The Moore County Arts Council’s Classical Concert Series’ usual sellout crowd in the intimate Sunrise Theater witnessed 23-year-old Russian pianist Gleb Ivanov conjure a spell in a program that mixed keyboard virtuosity with long, singing lines. Technically, a piano is a percussion instrument, but in the hands of an artist, the notes can be woven into an illusion of unbroken melody. When called for in the score, Ivanov lacked nothing in his ability to play perfectly tuned, loud passages. His pp sections were magically gossamer and his palette of color and timbre seemed myriad in its refinement.

Ivanov’s program opened with Sonata No. 58 in C, Hob. XVI:48, by Franz Joseph Haydn (1732-1809). According to an article by Michelle Fillon, in The Cambridge Companion to Haydn, this sonata is an important transitional stylistic work, part of a series of “exuberant” works composed after Haydn acquired a fortepiano by the Viennese builder Wenzel Schanz in October 1788. Karl Geiringer quotes a letter by the composer praising the “light touch and comfortable action” of the Schanz fortepiano compared to the more expensive Walter instruments preferred by Mozart. This ease is reflected in the highly imaginative two movements of the sonata, an Andante con espressione with an ornate theme which is varied in a series of fantasy variations alternating major and minor modes, followed by a thrilling monothematic Rondo. Ivanov played with a fine sense of classical style, with imaginative color and dynamic touches for the intertwining lines of first movement, and with a rollicking sense of fun and games in the fast movement.

Maintaining continuous melodic lines dominated the rest of the program, a mixture of superb well-known Liszt transcriptions of three songs, a choice late sonata by Franz Schubert (1797-1828), and two beloved, hoary selections by Frédéric Chopin (1810-49).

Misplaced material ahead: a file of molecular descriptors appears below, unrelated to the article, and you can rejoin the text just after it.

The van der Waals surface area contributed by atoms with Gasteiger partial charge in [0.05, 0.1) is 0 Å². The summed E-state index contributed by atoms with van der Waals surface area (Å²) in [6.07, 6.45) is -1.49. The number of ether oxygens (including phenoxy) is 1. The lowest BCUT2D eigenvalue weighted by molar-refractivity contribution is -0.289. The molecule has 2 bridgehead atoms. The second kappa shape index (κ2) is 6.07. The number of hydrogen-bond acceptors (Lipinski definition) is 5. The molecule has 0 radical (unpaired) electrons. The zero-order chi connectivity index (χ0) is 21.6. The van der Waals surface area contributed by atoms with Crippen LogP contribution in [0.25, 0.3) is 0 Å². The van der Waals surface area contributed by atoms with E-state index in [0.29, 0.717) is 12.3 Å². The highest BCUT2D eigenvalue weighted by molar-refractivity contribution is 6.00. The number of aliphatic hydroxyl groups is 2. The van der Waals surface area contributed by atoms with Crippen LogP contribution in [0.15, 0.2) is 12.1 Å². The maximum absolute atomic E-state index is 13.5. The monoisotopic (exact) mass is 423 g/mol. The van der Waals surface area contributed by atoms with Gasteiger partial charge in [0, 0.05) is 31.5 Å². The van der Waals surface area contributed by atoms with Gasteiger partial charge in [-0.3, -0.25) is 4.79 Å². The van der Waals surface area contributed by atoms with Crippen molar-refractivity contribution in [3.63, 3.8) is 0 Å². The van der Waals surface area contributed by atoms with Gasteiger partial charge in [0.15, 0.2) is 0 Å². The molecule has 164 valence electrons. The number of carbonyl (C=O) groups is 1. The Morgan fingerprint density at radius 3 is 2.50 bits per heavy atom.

Ivanov’s performance of Liszt’s transcription of “Ständchen,” from Schubert’s Schwanengesang, D. 957, was breath-taking as his piano seemed to simultaneously “sing” the text above its accompaniment. This is one of Liszt’s most miraculous adaptations. Ivanov conjured an agitated atmosphere for “Gretchen am Spinnrade,” D.118. A stormy “Aufenthalt,” from Schwanengesang, was followed by the darting and splashing of Schubert’s well-worn theme from “Die Forelle,” D.550.

The florid melodies of Chopin’s Nocturne in B, Op. 9/3, were followed by Scherzo No. 3 in C-sharp minor, Op. 39. It is unusual in that it has four quarter notes within a bar of triple meter, octave passages for both hands and a distinctive repeated theme described by John Gillespie in Five Centuries of Keyboard Music as a “block of bare chords followed by shimmering impressionistic descending figurations.” This work benefited from Ivanov’s imaginative application of color.

Schubert’s Sonata No. 21 in B-flat, D.960, is my favorite. The composer challenges accepted concepts of continuity based on Haydn, Mozart, and Beethoven. Sometimes the music, to quote Kurt Oppens’ notes for Richard Goode’s Nonesuch CD, “just goes on, with the composer …presenting one new melodic idea after another.” Schubert’s approach to development is “a transplantation of the themes.” The first two movements, the sprawling twists and turns between the dominant themes of the first and the enchanting “song without words” of the second, challenge the musician to balance an over-arching view of the work as a whole with the passing delights of Schubert’s changing invention. Ivanov’s dynamic range was unusually wide but he had an extraordinary ability to hold this sonata together. His imaginative view was rewarded with a true standing ovation. Ivanov paid particular attention to giving full value to silences in composer’s scores, and this was very important in this sonata.

A Bach prelude, arranged by Alexander Siloti, was given as an encore.